Why you should care
Because she could upend politics as we know it.
It’s June 26, the first night of the Democratic debates. But at a watch party at the Brixton bar, in Washington’s trendy U Street neighborhood, none of the Democrats are paying attention to the drama on the screen. Instead, they are circled around Tara McGowan, a weapon of a woman whose innovative tactics make her critically important to the Democratic Party … and the biggest threat to the orthodoxy that has made so many left-leaning digital gurus rich in the post-Obama era.
“This was an excuse to throw an open bar,” the 33-year-old brunette quips, promising to keep her speech short. The event is also a birthday party for Acronym, the digital-focused nonprofit she founded in 2017. “It feels like we have lived a thousand years in those two years,” she admits.
Indeed, Acronym has taken hardly any time in breaking the strategy-firm ecosystem in the nation’s capital. By the end of 2018, it had raised and managed more than $18 million, registered 60,000 voters, run 105 targeted ad campaigns in 15 states, helped elect 63 progressive candidates and won 61 percent of the races it invested in. Its staff has grown from five to 38 and it has quickly become one of the go-to digital organizing forces for everyone from Planned Parenthood and Emily’s List to Everytown for Gun Safety and the Democratic Congressional Campaign Committee. And her organization’s weekly newsletter, For What It’s Worth, is becoming a must-read thanks to its smart (and illustration-heavy) look at how the 2020 campaigns are spending money online.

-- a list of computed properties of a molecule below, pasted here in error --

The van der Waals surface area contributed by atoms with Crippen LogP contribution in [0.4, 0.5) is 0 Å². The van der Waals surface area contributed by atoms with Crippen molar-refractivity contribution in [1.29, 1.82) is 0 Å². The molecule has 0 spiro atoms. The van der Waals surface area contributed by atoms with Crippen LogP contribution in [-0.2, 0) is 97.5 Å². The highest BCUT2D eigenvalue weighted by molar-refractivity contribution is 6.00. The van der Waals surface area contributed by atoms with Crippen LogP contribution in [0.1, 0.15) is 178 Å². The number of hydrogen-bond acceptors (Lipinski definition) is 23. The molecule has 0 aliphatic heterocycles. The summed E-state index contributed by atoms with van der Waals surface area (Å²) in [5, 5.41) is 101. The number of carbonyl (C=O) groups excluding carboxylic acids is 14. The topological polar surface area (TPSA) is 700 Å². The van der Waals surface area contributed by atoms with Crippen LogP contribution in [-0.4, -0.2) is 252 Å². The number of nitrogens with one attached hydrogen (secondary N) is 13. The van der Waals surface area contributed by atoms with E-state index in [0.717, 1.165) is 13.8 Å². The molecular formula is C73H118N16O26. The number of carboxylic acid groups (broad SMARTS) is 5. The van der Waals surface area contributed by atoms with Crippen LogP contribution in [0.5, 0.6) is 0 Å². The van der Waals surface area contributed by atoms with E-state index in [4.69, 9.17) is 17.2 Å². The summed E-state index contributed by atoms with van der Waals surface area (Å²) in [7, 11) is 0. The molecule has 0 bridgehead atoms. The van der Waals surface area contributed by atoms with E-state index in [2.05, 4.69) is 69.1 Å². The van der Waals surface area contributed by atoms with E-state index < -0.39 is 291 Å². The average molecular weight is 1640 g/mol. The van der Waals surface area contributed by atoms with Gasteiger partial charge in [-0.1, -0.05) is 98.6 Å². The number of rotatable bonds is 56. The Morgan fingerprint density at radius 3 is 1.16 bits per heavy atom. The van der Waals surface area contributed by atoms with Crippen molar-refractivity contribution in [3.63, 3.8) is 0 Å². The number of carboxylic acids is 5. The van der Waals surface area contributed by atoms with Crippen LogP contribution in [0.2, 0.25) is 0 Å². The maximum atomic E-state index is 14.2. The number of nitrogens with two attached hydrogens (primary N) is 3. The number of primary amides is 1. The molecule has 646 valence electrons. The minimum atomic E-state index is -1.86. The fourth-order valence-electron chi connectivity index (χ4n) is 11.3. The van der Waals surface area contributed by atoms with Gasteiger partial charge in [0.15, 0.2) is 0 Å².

People don’t understand why I am creating a model that I can’t get very rich off of.
While most digital experts specialize in one tactic, the coordinated campaigns built by McGowan bring all the moving parts — from door-knocking and social media campaigns to digital videos and television ads — under one umbrella. “She has very good instincts, metrics and buying strategies,” says Kelly Ward, executive director of the National Democratic Redistricting Committee, which worked with McGowan to help power the big Democratic gains in Virginia in 2017. While the Democratic presidential candidates duke it out in the primaries, McGowan is focusing Acronym’s efforts on registering voters in Florida, Georgia, Texas and Arizona and also investing in state legislative seats in Virginia, Minnesota, North Carolina, Ohio, Wisconsin and beyond. And once the primaries end, hers will be one of the major forces shaping the Democrats’ general-election fight against Donald Trump.